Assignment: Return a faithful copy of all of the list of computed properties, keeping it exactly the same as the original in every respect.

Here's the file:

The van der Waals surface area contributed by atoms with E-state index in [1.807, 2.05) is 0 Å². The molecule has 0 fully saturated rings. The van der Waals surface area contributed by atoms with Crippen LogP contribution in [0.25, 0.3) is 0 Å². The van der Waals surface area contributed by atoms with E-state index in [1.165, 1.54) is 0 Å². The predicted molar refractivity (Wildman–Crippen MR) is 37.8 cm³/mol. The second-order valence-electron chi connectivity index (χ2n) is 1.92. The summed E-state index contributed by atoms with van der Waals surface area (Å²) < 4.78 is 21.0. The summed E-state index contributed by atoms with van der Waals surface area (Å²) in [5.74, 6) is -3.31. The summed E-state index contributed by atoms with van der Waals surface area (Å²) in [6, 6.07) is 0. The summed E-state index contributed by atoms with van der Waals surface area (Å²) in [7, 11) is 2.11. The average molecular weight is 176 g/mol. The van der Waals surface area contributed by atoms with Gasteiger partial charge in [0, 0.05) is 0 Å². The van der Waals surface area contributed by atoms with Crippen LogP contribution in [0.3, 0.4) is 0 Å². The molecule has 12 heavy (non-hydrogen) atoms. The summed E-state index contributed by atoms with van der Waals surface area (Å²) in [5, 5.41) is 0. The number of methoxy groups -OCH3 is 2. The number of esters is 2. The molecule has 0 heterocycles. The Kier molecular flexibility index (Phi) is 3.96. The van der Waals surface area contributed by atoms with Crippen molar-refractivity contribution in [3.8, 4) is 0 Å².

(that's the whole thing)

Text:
The van der Waals surface area contributed by atoms with E-state index in [1.807, 2.05) is 0 Å². The molecule has 0 fully saturated rings. The van der Waals surface area contributed by atoms with Crippen LogP contribution in [0.25, 0.3) is 0 Å². The van der Waals surface area contributed by atoms with E-state index in [1.165, 1.54) is 0 Å². The predicted molar refractivity (Wildman–Crippen MR) is 37.8 cm³/mol. The second-order valence-electron chi connectivity index (χ2n) is 1.92. The summed E-state index contributed by atoms with van der Waals surface area (Å²) < 4.78 is 21.0. The summed E-state index contributed by atoms with van der Waals surface area (Å²) in [5.74, 6) is -3.31. The summed E-state index contributed by atoms with van der Waals surface area (Å²) in [6, 6.07) is 0. The summed E-state index contributed by atoms with van der Waals surface area (Å²) in [7, 11) is 2.11. The average molecular weight is 176 g/mol. The van der Waals surface area contributed by atoms with Gasteiger partial charge in [0, 0.05) is 0 Å². The van der Waals surface area contributed by atoms with Crippen LogP contribution in [0.3, 0.4) is 0 Å². The molecule has 12 heavy (non-hydrogen) atoms. The summed E-state index contributed by atoms with van der Waals surface area (Å²) in [5, 5.41) is 0. The number of methoxy groups -OCH3 is 2. The number of esters is 2. The molecule has 0 heterocycles. The Kier molecular flexibility index (Phi) is 3.96. The van der Waals surface area contributed by atoms with Crippen molar-refractivity contribution in [3.8, 4) is 0 Å².